In Fig. 6b–d, the strains measured by Raman in the zircon inclusions (samples DM17-13, DMG4-5 and DM17-35, respectively) are plotted in ε3 vs. ε1 diagrams.

The residual-independent strain components expected for zircons trapped during garnet growth on the prograde path (green ellipse) are significantly different from those measured in the inclusions (red dots in Fig. 6b–d). Instead, the blue ellipse in Fig. 6b–d corresponding to the strain conditions expected from the “average isomeke” (i.e., Pinc = 0.6 GPa), is closer to those measured in our zircon inclusions than the green one. Indeed, most of the measured strains, within the data uncertainties, lie close to the lines of isotropic strain and hydrostatic stress conditions (blue and green solid lines respectively in Fig. 6b–d). Note that this is true even for the few zircon inclusions showing residual pressures consistent with the entrapment conditions during the prograde path (i.e., with Pinc = 0.3–0.4 GPa). These data clearly suggest that other processes than simple entrapment at the inferred conditions have to be considered to explain the evolution of the Dora-Maira host-inclusion systems.

Possible factors influencing zircon residual pressure

Fluid phase at the host inclusion boundary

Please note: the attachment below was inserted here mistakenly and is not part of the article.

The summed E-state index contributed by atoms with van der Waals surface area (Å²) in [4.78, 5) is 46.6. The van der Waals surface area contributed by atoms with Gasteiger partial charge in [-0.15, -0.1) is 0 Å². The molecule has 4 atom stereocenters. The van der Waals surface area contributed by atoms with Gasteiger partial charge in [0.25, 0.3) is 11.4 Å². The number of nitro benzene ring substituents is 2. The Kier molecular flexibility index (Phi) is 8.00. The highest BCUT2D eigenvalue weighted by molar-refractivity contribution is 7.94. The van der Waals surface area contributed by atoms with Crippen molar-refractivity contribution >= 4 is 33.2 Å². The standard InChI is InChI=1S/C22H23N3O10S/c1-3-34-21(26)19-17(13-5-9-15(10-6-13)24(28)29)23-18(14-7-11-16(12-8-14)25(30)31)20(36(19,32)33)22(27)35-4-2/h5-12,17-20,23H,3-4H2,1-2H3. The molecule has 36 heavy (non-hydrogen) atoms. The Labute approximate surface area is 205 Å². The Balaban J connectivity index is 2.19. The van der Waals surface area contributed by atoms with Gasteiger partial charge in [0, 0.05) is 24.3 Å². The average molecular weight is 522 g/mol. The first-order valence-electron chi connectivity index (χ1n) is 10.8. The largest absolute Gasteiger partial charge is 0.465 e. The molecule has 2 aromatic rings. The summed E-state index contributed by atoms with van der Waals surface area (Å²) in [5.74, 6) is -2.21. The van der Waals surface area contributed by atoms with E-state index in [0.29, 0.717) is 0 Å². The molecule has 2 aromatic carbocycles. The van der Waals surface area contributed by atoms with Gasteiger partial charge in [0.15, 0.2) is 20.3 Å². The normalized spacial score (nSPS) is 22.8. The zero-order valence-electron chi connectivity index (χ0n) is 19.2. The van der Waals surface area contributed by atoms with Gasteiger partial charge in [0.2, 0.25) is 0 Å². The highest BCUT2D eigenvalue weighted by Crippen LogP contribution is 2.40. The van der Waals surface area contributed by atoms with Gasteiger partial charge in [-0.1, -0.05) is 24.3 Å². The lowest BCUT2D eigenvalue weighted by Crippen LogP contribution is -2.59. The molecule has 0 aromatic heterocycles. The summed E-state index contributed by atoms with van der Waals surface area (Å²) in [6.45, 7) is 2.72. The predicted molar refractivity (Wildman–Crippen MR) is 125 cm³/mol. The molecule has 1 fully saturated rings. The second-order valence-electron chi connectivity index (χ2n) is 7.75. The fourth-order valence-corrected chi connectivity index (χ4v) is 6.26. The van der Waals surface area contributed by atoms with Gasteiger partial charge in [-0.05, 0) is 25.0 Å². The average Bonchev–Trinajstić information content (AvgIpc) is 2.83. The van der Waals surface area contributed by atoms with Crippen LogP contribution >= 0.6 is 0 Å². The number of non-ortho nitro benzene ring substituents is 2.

The presence of a fluid film at the host-inclusion boundary will strongly affect both the residual pressure and the strain state of the inclusion (e.g., Nimis et al. 2016). Fluids cannot support shear stresses, and therefore a zircon inclusion surrounded by fluid would exhibit strains (Fig. 6) corresponding to hydrostatic stress. In general, the second effect of water or other fluid phases is to reduce the effective bulk modulus of the composite inclusion with respect to a single-crystal inclusion, thus resulting in an increase in its measured residual pressure. Furthermore, if there was a fluid phase present, this would be expected to result in the incorporation of OH groups into the crystal structures of both the zircon and the host garnet. The presence of OH groups in the crystal structure of nominally anhydrous minerals also affects their elastic properties (e.g., Fan et al. 2017) and thus the measured residual inclusion pressure. FTIR spectroscopy measurements and maps on four inclusions showing higher residual pressure, and their surrounding host garnet, showed that no detectable fluid occurs around the inclusions (see Supplementary materials). There is up to ⁓70 ppm of intra-crystalline OH groups present in the garnet (approximately 0.001 a.p.f.u. H in the tetrahedral site), but no detectable OH groups in the zircon inclusions. FTIR maps also reveal that the OH group content in garnet is not related to the presence of the inclusions but it is uniform across the crystal. This level of H substitution into the garnet structure would not have any significant effect on the equation of state of the garnet (Fan et al. 2017). Hence fluid is not responsible for the anomalously high inclusion pressures, nor their strain state.